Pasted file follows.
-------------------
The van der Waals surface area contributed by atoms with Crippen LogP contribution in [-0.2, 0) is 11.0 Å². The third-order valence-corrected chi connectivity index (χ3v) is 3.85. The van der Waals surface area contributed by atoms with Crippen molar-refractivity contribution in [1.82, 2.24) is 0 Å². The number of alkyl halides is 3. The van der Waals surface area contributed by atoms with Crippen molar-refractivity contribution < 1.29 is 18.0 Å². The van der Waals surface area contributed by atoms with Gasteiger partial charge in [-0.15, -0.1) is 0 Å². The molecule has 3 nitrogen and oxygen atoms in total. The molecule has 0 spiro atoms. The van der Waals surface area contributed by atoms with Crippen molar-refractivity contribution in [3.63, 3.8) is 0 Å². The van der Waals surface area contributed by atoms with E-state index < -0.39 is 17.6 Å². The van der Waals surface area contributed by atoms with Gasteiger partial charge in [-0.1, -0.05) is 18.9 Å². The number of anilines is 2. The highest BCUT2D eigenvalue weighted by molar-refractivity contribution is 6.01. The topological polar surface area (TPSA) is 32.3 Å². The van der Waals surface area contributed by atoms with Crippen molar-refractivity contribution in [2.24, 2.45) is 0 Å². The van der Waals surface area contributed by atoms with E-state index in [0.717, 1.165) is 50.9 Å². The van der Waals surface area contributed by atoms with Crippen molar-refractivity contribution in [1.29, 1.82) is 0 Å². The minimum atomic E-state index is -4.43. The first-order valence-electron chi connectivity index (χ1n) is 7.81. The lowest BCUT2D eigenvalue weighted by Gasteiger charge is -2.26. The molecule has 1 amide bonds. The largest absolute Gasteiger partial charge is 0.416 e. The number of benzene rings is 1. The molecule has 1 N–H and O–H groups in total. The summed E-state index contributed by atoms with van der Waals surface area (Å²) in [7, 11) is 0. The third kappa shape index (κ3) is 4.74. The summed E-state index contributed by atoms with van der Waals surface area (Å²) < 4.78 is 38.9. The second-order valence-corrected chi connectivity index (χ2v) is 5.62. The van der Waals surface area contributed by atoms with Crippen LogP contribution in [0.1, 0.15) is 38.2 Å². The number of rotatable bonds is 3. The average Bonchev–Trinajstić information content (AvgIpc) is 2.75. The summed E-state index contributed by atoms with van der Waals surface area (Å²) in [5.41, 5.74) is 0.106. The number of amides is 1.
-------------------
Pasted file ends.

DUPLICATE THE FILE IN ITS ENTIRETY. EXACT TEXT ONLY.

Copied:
The van der Waals surface area contributed by atoms with Crippen LogP contribution in [-0.2, 0) is 11.0 Å². The third-order valence-corrected chi connectivity index (χ3v) is 3.85. The van der Waals surface area contributed by atoms with Crippen molar-refractivity contribution in [1.82, 2.24) is 0 Å². The number of alkyl halides is 3. The van der Waals surface area contributed by atoms with Crippen molar-refractivity contribution < 1.29 is 18.0 Å². The van der Waals surface area contributed by atoms with Gasteiger partial charge in [-0.15, -0.1) is 0 Å². The molecule has 3 nitrogen and oxygen atoms in total. The molecule has 0 spiro atoms. The van der Waals surface area contributed by atoms with Crippen molar-refractivity contribution in [3.63, 3.8) is 0 Å². The van der Waals surface area contributed by atoms with E-state index < -0.39 is 17.6 Å². The van der Waals surface area contributed by atoms with Gasteiger partial charge in [-0.1, -0.05) is 18.9 Å². The number of anilines is 2. The highest BCUT2D eigenvalue weighted by molar-refractivity contribution is 6.01. The topological polar surface area (TPSA) is 32.3 Å². The van der Waals surface area contributed by atoms with Crippen molar-refractivity contribution in [2.24, 2.45) is 0 Å². The van der Waals surface area contributed by atoms with E-state index in [0.717, 1.165) is 50.9 Å². The van der Waals surface area contributed by atoms with Crippen molar-refractivity contribution in [1.29, 1.82) is 0 Å². The minimum atomic E-state index is -4.43. The first-order valence-electron chi connectivity index (χ1n) is 7.81. The lowest BCUT2D eigenvalue weighted by Gasteiger charge is -2.26. The molecule has 1 amide bonds. The largest absolute Gasteiger partial charge is 0.416 e. The number of benzene rings is 1. The molecule has 1 N–H and O–H groups in total. The summed E-state index contributed by atoms with van der Waals surface area (Å²) in [7, 11) is 0. The third kappa shape index (κ3) is 4.74. The summed E-state index contributed by atoms with van der Waals surface area (Å²) < 4.78 is 38.9. The second-order valence-corrected chi connectivity index (χ2v) is 5.62. The van der Waals surface area contributed by atoms with Crippen LogP contribution in [0.1, 0.15) is 38.2 Å². The number of rotatable bonds is 3. The average Bonchev–Trinajstić information content (AvgIpc) is 2.75. The summed E-state index contributed by atoms with van der Waals surface area (Å²) in [5.41, 5.74) is 0.106. The number of amides is 1.